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README.textile

Building the Group Hug Rails app

These steps show you how to build the Group Hug Rails application and deploy it on the Engine Yard Cloud. If you prefer video over written tutorials, you can view some helpful screencasts here.

Table of Contents

  1. Install Ruby, Rails, and create the app
  2. Create a Facebook application
  3. Configure Facebooker in Rails
  4. Creating the Layout
  5. Adding the Facebook Connect button
  6. Tying in the database
  7. Users, Sessions, and Logins
  8. List the user’s Facebook groups
  9. Using JQuery to save the Default Group
  10. Showing posts
  11. Get Group Messages, and Profile pictures using Mogli
  12. Post Messages to Facebook
  13. Implementing pagination
  14. Tying up loose ends
  15. Creating the second Facebook app for production
  16. Deploying on Engine Yard

A little Warning

Before you start this tutorial, you really, really, truly, deeply, sorta, kinda have to login to the application and use it. It’s the only way to understand what you will be building.

Install Ruby, Rails, and create the app

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  • On OSX or Linux, you can use RVM by entering the following in your terminal ( see prerequisites here ):

curl -O -L http://rvm.beginrescueend.com/src/bootstrap_rails_environment && source ./bootstrap_rails_environment

  • Create rails app:

rails new grouphug

  • Switch to the grouphug directory

cd grouphug

rails plugin install git://github.com/mmangino/facebooker2.git

What’s Facebooker2 Watch a screen cast by Christopher Johnson

Create a Facebook application

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  • We need to create two Facebook applications, one for development, and one for production. Name the first one something fun, with _development at the end. We called ours icanhazrails_development.

fb create app

  • Click Create App
  • Go to the Website settings, and set the site URL to the IP address of your computer, along with port 3000, which is the port that Rails uses for its test server. Note: make sure, if you are on a wireless network, that your firewall settings, and IP / Port forwarding are properly configured.

fb website settings

Configure Facebooker in Rails

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  • Copy the settings from your Facebook application page. To find your settings, go to the facebook developer page and click on the application you created. The page should appear as follows:

fb app settings

  • Create config/facebooker.yml and paste the settings from your application page as follows (for now keep the production and development settings the same. You will change the production settings when you deploy).

development:
  app_id: your application id
  secret: your application secret
  api_key: your application key
production:
  app_id: your application id
  secret: your application secret
  api_key: your application key

  • Create config/initializers/facebooker2.rb and place the following line in it.

Facebooker2.load_facebooker_yaml

  • Add the following line to app/controllers/application_controller.rb

include Facebooker2::Rails::Controller

Creating the Layout

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  • In rails, there is a special Layout in app/views/layouts/application.html.erb. This file will be sent to the browser no matter what page is sent. It’s the perfect place to put headers and footers. There is already some standard HTML in that file, placeholders for style sheets, javascript, metatags, and a Ruby yield method as the placeholder for running the actual page that was requested.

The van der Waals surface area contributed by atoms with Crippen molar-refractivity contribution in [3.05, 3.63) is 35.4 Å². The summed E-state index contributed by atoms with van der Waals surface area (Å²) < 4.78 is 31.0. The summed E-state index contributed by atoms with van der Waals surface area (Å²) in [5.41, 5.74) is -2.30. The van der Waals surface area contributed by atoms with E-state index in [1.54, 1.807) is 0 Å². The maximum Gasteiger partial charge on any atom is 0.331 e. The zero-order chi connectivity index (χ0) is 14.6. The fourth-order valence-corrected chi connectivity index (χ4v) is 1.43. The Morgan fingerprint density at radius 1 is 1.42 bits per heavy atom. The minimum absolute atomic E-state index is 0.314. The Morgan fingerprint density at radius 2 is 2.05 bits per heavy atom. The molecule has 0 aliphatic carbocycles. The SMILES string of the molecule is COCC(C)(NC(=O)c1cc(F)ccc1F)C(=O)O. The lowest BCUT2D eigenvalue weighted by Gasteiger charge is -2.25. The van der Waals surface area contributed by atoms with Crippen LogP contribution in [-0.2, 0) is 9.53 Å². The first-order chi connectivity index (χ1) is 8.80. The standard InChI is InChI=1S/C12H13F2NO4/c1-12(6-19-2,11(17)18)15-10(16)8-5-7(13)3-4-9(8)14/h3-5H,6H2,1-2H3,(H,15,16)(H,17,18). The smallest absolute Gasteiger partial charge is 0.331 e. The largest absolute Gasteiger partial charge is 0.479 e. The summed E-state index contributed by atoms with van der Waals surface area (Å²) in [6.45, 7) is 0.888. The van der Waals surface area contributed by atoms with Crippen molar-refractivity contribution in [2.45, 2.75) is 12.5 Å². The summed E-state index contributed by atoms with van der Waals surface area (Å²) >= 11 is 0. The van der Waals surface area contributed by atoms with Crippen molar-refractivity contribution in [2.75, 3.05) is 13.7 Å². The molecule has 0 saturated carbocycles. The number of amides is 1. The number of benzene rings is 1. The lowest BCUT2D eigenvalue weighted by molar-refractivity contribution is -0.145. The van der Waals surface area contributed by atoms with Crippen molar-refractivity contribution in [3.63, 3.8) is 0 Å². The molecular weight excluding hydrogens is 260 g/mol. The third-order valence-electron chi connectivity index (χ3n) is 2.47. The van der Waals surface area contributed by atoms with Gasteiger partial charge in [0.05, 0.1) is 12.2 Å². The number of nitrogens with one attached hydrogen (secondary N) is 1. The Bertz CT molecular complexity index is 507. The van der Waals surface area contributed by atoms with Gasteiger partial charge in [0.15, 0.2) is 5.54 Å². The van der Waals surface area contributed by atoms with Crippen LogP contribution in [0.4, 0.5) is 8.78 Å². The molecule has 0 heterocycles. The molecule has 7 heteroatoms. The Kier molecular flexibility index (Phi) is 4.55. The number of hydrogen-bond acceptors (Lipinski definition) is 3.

<!DOCTYPE html>
<html>
<head>
<title>Grouphug</title>
<%= stylesheet_link_tag :all >
<= javascript_include_tag :defaults >
<= csrf_meta_tag >
</head>
<body>
<= yield %>
</body>
</html>

Adding the Facebook Connect button

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  • Put some more code into app/views/layouts/application.html.erb to display the Facebook login button on every page. The conditional logic will replace the login button with the user’s name, if he/she is already logged in. Here we are using embedded ruby. Put this code above the yield method:

<%# include JavaScript to use facebook connect%>
<%=fb_connect_async_js%>
<%if current_facebook_user !=nil%>
<%="Welcome #{@current_user.name}!" if @current_user !=nil%>
<%=fb_logout_link("Logout", request.url)%><br />
<%else%>
<%=fb_login_and_redirect( url_for(:action => ‘create’, :controller => ‘user’, :only_path => false), :perms => ‘email,user_groups,read_stream, publish_stream’)%>
<%end%>

What’s Embedded Ruby? Watch a screen cast by Christopher Johnson

Tying in the database

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  • Create the model to store application users

rails generate model User

What’s a Model? Watch a screen cast by Ryan Bigg

  • Then create a database migration file by typing

rails generate migration create_users

This creates a file in the folder db/migrate/ named something like 20110203050933_create_users.rb

class CreateUsers < ActiveRecord::Migration
 def self.up
  create_table :users do |t|
  t.string :email, :name, :facebook_id, :facebook_session_key, t.timestamps
  end
 end
 
 def self.down
  drop_table :users
 end
end

  • Run the migration

rake db:migrate

Users, Sessions, and Logins

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  • Create the user controller and login action

rails generate controller User

  • Open the page you just created app/controllers/user_controllers.rb
  • Create an empty action for the login page, this will just show the login button, which we already put on the application.html.erb page.

def login
end

  • Create two other methods in the same controller, underneath the login action. The first action will be called create and it will create a session. The second one will be called create_via_facebook_connect and it is called from the former method to grab the user id for this facebook user from the local database, or create a new record if the user has never signed into group hug before.